The diversity of the material makes the overall listening experience a bit fragmented and stylistically inconsistent, and I used to think of it as an issue (I´m sure there are others who share that opinion). Having listened to "The Spectral Sorrows" several times over the years though, the many musical styles, and how they are presented on the album, have grown to a strength in my opinion. There´s always something new happening, and no track sounds like the one before it, which also means that all tracks are memorable. I could have done without "Feedin' the Charlatan", which I feel is of a sub par compositinal quality, but the rest of the material (including "Blood of My Enemies" and "Sacrificed") is of a high quality and is loaded with intriguing details. "The Spectral Sorrows" features a well produced and distinct sounding production, and the musicianship is on a high level too, so upon conclusion a 4.5 star (90%) rating is deserved.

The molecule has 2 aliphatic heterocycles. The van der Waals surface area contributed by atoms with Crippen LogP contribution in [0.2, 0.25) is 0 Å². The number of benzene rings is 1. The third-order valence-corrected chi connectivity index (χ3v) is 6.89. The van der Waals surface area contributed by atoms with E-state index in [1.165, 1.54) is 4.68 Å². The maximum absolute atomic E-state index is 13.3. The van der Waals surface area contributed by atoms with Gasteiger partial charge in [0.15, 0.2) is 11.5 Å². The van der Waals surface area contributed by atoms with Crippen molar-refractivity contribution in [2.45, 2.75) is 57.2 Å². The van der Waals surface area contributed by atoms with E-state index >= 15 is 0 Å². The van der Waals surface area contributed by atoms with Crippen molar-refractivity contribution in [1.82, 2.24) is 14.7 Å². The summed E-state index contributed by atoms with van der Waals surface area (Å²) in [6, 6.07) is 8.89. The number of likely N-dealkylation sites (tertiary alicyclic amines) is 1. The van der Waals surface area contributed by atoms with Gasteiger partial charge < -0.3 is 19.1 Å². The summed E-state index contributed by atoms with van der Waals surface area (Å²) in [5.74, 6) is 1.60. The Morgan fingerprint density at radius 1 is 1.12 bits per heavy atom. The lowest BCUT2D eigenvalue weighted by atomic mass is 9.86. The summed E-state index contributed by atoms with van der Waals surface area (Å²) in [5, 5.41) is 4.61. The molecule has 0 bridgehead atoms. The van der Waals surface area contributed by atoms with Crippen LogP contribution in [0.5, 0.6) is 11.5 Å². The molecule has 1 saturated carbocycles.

J-Man
A Wonderful Death Metal Journey

The Spectral Sorrows is an interesting album, to say the very least. While Edge of Sanity's previous album, Unorthodox, was pretty standard death metal, The Spectral Sorrows is quick to change that. The band's third album is still (very) firmly rooted in the Swedish death metal scene, but you should expect to hear goth rock, progressive rock/metal, traditional heavy metal, and of course some brutal death metal packed inside of this very unique album.